The traits of professionals consist of many similarities when examined through the looking glass. There is always a unilateral appreciation for fine tuning when you take the time to observe an array of fashion designers. But what truly appeals to the designer-psyche, are the efforts to create pieces that are both valiant and unique– with the power to impact the industry. Luminosity of the mind transcends into laborious hours of dedication, along with the hope that it will all come to fruition by the end of the show…
Lima Jordan is a German-born Fashion Designer, most recently displaying her Creation of Imperfection collection at Vancouver Fashion Week this passed March. Lima has a worldly perspective in regards to fabric and pattern. Between the uplifted and recycled fibers that make up the fabric, and the intricate detail inspired by tribal cultures– Lima’s skills and talents have been harvested by the growth and understanding of wandering societies. We were glad to have the opportunity to ask Lima a few questions about her background, ideologies, and perspective in a designer based industry.
What was it like going to school for Design in the UK?
I believe going to University in England and graduating with a Design Degree in London, was probably the best decision I’ve ever made. It opened a door for me, right into the international fashion industry and didn’t demand that I had to stay in Germany. I graduated with a BA in Textiles Fashion and Fiber at the Winchester School of Art (University of Southampton). It provided students a perfect combination of intense tailoring knowledge in garment/textiles technology, and the ability to implement our own creativity as well. I loved my days at uni. Being surrounded by like-minded people and developing creative ideas into reality, can really broadened a person’s horizons. We also received sound advice from well known designers from London who we respected as tutors to our own creative development. An exchange semester at a partner university in Barcelona, made it possible for me to get involved with sustainable fashion and natural dye techniques, which I was inspired by, and developed further, back in the UK. I wrote my Bachelor Thesis on sweatshops in Bangladesh, and in my final collection, my thesis was brought to life.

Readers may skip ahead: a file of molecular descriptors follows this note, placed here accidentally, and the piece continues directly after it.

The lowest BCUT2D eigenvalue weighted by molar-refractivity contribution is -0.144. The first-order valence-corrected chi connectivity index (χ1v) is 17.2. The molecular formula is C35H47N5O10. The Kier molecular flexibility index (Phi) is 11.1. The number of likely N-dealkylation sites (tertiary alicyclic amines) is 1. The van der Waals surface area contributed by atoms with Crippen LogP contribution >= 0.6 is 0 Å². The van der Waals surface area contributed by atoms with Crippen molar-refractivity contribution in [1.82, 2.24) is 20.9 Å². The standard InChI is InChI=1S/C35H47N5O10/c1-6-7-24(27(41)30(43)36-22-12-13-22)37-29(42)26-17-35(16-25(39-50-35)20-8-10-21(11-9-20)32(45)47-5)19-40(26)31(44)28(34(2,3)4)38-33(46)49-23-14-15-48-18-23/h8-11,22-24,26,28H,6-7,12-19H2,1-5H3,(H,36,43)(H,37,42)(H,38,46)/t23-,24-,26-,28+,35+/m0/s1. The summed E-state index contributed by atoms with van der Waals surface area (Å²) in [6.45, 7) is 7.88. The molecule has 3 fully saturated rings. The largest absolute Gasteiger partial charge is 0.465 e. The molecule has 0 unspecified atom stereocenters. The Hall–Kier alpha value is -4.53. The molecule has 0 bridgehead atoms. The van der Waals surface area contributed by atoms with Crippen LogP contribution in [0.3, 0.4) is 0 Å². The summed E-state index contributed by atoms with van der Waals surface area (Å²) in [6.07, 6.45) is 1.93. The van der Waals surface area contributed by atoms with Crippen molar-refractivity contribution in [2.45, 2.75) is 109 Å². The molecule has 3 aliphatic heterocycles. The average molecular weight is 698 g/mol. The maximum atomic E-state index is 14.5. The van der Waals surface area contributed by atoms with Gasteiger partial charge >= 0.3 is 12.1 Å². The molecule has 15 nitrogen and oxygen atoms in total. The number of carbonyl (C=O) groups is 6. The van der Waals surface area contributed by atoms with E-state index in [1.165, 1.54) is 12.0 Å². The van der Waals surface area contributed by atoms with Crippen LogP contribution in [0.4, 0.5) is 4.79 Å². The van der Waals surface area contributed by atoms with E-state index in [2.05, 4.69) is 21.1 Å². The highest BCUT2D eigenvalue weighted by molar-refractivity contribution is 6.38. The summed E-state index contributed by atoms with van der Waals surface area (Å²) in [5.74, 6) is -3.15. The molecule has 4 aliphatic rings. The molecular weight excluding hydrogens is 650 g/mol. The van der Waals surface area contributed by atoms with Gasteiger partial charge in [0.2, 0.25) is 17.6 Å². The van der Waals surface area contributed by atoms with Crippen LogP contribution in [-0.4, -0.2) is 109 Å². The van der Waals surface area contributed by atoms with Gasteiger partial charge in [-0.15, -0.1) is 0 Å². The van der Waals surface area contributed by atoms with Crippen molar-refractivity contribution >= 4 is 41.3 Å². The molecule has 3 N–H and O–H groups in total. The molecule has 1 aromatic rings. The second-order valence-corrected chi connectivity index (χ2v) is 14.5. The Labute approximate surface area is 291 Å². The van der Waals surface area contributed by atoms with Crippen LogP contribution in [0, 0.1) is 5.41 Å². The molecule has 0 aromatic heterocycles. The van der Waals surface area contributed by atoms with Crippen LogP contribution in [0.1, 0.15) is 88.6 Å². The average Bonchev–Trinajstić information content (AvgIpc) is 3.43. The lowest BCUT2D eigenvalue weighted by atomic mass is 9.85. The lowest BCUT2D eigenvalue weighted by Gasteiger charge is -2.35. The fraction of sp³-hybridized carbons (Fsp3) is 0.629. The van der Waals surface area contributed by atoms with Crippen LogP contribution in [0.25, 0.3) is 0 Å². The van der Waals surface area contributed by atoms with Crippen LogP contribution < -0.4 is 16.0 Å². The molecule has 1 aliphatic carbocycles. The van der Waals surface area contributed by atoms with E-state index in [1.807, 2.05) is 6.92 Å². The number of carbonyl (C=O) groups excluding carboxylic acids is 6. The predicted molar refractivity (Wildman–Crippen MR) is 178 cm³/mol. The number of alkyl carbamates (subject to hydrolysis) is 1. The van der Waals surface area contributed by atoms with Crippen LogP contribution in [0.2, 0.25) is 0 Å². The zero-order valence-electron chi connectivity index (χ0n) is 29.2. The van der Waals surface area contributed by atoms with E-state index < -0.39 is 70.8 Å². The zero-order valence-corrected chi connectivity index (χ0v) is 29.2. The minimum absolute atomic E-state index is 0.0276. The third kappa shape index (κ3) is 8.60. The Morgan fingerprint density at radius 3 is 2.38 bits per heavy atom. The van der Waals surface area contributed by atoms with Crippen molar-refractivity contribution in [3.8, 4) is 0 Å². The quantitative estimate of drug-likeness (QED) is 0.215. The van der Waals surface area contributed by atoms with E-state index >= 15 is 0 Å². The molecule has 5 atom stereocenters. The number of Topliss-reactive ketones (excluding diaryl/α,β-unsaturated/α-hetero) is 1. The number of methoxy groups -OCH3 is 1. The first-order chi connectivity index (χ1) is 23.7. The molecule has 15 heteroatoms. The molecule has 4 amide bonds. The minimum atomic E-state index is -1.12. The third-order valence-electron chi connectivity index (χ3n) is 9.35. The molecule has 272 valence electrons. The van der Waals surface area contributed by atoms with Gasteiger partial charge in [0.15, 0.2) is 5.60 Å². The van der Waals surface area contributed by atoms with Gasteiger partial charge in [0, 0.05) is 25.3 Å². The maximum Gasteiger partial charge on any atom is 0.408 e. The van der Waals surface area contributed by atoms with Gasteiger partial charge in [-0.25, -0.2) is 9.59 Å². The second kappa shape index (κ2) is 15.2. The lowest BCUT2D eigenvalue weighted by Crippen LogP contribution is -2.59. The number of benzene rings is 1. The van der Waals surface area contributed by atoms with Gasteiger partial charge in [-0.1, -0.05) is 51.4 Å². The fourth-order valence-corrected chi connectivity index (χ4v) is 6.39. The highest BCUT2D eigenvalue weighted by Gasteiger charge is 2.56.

From your experience, what separates a ‘good’ designer from a ‘great’ designer?
Here’s the difference. Great designers are innovative and clever with the direction they take. They have a story behind their work that captivates a person, and they tend to swim against the mainstream to develop new designs that don’t exist yet. They are the ones who set the standard for ‘good’ designers, who might find them inspiring and learn from them. Often ‘good’ designers will begin to copy the big brands, while a great designer develops their own techniques that thrive off of originality. As a great designer you can provoke and challenge the norm, but in a way that still upholds respect for the culture. As a great designer you are the Lead- and it’s important to stick to yourself. Don’t give away too much, be smart, and think outside the box in the right direction so others won’t be able to look inside the depths of your mind. Legendary designers to me are people such as Yohji Yamamoto, Rei Kawakubo, Boris Bidjan Saberi, Rick Owens, Vivienne Westwood and of course, those behind the Chanel brand.